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Friday 23 September 2022

We can do it...except...

Friday 23 September 2022


Various hurdles to different public sector services have been highlighted by the States Trading Supervisory Board as its members answered questions posed by the Scrutiny Committee.

Stuart Falla - non-States member of STSB and Chair of the Guernsey Development Agency - agreed with the perception, suggested by Deputy Simon Fairclough, that a lack of planning briefs for the Harbour Action Areas is hampering progress on redevelopment of key sites within the ports.

Answering questions posed during yesterday's Scrutiny panel overview of STSB's work, Mr Falla said this meant commercial ideas were being left to one side as they can't be progressed.

Stuart_Falla.png

Pictured: Stuart Falla, a former Deputy, ran his family's business RG Falla for many years, and now sits on the STSB as a non-States member.

"Within the land allocated to the ports boards, there are commercial opportunities that are going wanting because of the inability to effectively submit planning applications for a variety of things, and the planners cannot look at those because of the lack of the local planning briefs," Mr Falla said. 

"There was one particular example, to do with the Boathouse some time ago, the restaurant on the quay. The work that we would have liked to have done there to increase income was not possible because of the lack of a local planning brief."

The former politician said some of the commercial activities which can't be progressed concern visitors directly, which could be detrimental to the wider tourism economy.

"It is understood, particularly within the visitors marina, that the facilities we're able to offer to visiting yachtspeople is substandard and once again we're unable to provide those facilities because we can't put plans in for those. So a lack of local planning briefs are a hindrance.

"It's not stopping the functioning of the ports," he added, "but it is a hindrance to our ability to exploit the commercial opportunities."

Deputy Peter Roffey, President of the STSB, which has political oversight for the Ports, agreed the lack of local planning briefs is frustrating, but he told the Scrutiny panel that there are changes afoot, albeit in the distance.

"The DPA are quite clear that they cannot really finalise, or start, work on those planning briefs, until the decision has been made about future commercial ports provision. So it is really a question of getting all our ducks in a row."

Deputy Simon Fairclough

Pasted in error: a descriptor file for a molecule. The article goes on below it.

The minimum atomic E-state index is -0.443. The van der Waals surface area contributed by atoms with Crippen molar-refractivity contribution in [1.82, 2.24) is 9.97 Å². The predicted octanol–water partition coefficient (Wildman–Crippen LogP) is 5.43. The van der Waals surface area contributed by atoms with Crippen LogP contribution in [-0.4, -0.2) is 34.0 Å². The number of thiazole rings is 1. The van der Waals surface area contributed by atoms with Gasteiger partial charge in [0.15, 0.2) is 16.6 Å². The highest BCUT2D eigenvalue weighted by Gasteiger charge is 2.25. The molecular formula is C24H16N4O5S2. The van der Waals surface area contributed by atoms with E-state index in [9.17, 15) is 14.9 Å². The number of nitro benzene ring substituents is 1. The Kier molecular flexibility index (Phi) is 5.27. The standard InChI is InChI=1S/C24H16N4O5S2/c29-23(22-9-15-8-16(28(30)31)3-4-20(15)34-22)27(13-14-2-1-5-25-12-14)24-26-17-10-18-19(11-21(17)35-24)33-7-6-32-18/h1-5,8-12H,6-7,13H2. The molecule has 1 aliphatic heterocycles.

Pictured: Deputy Simon Fairclough chaired the Scrutiny Management Committee panel at yesterday's hearing. 

Deputy Fairclough, Deputy President of SMC, asked about progress with the production of the local planning briefs. 

He recalled that the States had been given an 18-month timeframe for them be completed, and he asked where they were at now.

Mr Falla confirmed the STSB and Ports Authority are involved in those discussions, but that it is still a long way off before the local planning briefs are in place to enable those commercial opportunities to be driven forward. 

"We're involved in those discussions and I understand that there will be some ideas coming to the States about the future harbour, and the decisions that may be made then will start the clock ticking for those 18 months, so until that decision is made the 18 months doesn't start."

Deputy Fairclough wanted to know how supportive STSB, presided over by Deputy Roffey, is of the Development Agency, chaired by Mr Falla. He particularly wanted to know what concerns Deputy Roffey may have over the progress being made by the Development Agency, and how supportive he is of its work. 

"We certainly don't oppose the idea of a more arms length body looking at the opportunities on the east coast, however I have to say that our own consideration of moving to a more commercialised approach as far as the ports are concerned has pretty much been put in cold storage for the time being, although there will be work going on to look at the whole concept of commercialisation, but in relation to the ports until we know what we will continue to be responsible for and what the development agency will be responsible for, it's quite hard to work up that piece of work.

"I suspect it's going to be a year or two before the development agency has really got their feet under the table. They haven't even recruited the members beyond the Chair at the moment, and as you (Deputy Fairclough) say the local planning briefs are going to be quite key. I'm sure they'll be looking to feed into those, as will we, but it does look like there's going to be a hiatus for a couple of years before we can get on with the work we'd like to."

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